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Stitching large photos using Photomerge

From: Photo Restoration with Photoshop

Video: Stitching large photos using Photomerge

There will come a time when you have a photo that's just too big for your scanner. The only thing for it is to scan it in pieces--sometimes just a couple of pieces and sometimes many more. That could present a problem if you had no easy way to piece them back together, especially if your only option was to put them together with just your mouse and your eye to guide you. Luckily, that's not the case, for inside Photoshop is a very powerful, highly-accurate photo-stitching tool called Photomerge. Open all your scans in Photoshop, or have them all in the same folders.

Stitching large photos using Photomerge

There will come a time when you have a photo that's just too big for your scanner. The only thing for it is to scan it in pieces--sometimes just a couple of pieces and sometimes many more. That could present a problem if you had no easy way to piece them back together, especially if your only option was to put them together with just your mouse and your eye to guide you. Luckily, that's not the case, for inside Photoshop is a very powerful, highly-accurate photo-stitching tool called Photomerge. Open all your scans in Photoshop, or have them all in the same folders.

If all the scans aren't facing the same direction, Photomerge will flip the images for you. With all your images open, go to File > Automate and then all the way to the bottom, where you'll find Photomerge. If your images are all in a folder, you can go up to Browse, or if they're open, click Add Open Files. Keep your Blend Images Together box checked. This program does a really good job of blending and will save you a lot of time.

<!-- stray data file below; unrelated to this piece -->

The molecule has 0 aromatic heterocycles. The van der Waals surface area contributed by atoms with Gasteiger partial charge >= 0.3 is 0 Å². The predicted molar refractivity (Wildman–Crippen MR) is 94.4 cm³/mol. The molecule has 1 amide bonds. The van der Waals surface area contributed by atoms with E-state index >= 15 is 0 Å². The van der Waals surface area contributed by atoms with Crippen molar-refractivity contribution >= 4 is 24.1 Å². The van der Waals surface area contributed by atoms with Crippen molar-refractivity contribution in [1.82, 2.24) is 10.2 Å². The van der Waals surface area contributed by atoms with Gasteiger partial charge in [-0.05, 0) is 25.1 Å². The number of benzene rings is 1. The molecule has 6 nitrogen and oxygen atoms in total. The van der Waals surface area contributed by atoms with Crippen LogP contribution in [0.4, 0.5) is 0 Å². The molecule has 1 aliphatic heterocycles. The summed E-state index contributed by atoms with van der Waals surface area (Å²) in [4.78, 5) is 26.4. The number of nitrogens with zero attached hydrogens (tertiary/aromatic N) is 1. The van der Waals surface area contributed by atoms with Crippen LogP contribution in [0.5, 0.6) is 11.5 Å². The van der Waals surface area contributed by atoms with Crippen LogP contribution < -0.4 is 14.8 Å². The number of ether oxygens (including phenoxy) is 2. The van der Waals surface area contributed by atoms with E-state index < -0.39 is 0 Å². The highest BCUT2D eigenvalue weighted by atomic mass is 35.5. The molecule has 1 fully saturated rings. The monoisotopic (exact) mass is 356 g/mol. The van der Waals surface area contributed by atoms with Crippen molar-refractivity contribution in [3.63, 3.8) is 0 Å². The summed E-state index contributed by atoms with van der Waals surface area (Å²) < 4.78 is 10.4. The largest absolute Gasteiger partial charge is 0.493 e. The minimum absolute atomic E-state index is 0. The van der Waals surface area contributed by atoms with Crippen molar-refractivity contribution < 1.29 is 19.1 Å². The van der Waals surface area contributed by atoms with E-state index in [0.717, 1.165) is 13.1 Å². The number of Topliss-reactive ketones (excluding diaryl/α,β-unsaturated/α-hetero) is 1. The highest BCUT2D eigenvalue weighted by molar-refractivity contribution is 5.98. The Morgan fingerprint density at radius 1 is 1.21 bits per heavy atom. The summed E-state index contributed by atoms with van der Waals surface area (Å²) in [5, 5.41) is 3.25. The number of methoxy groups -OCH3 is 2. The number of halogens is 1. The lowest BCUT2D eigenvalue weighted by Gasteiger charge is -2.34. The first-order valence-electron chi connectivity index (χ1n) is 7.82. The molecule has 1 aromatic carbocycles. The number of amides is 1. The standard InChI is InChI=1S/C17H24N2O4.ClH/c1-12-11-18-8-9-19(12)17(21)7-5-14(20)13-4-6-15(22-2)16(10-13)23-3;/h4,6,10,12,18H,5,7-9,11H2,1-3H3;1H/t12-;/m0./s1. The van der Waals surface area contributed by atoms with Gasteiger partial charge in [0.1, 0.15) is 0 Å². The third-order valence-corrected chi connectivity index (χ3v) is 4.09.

I pretty much always check the Correct Geometric Distortion box. This setting is actually meant for photos taken with an extreme wide-angle or fisheye lens. The trouble there, you see, is I'm not a photographer, so I can't always tell, and I can't go back in time to see what was used. Since it does no harm to the photo to have it checked and it won't correct something that's not there in the first place, I just go ahead and check it. Over here under Layout I just usually leave the Auto button ticked and click OK.

And now Photomerge is doing the work for me to put these photos all together. You can see Photomerge is doing its work editing the pieces together and blending them. It's fully automated, so if you have a huge photograph with many pieces, you can get up, walk around, get a drink, do some other work, or whatever. So now that Photomerge is done, you can see the four pieces of the image have been merged together. We'll zoom in and have a look at the result. Using Ctrl+Plus or Command+Plus, zoom it into around 100%.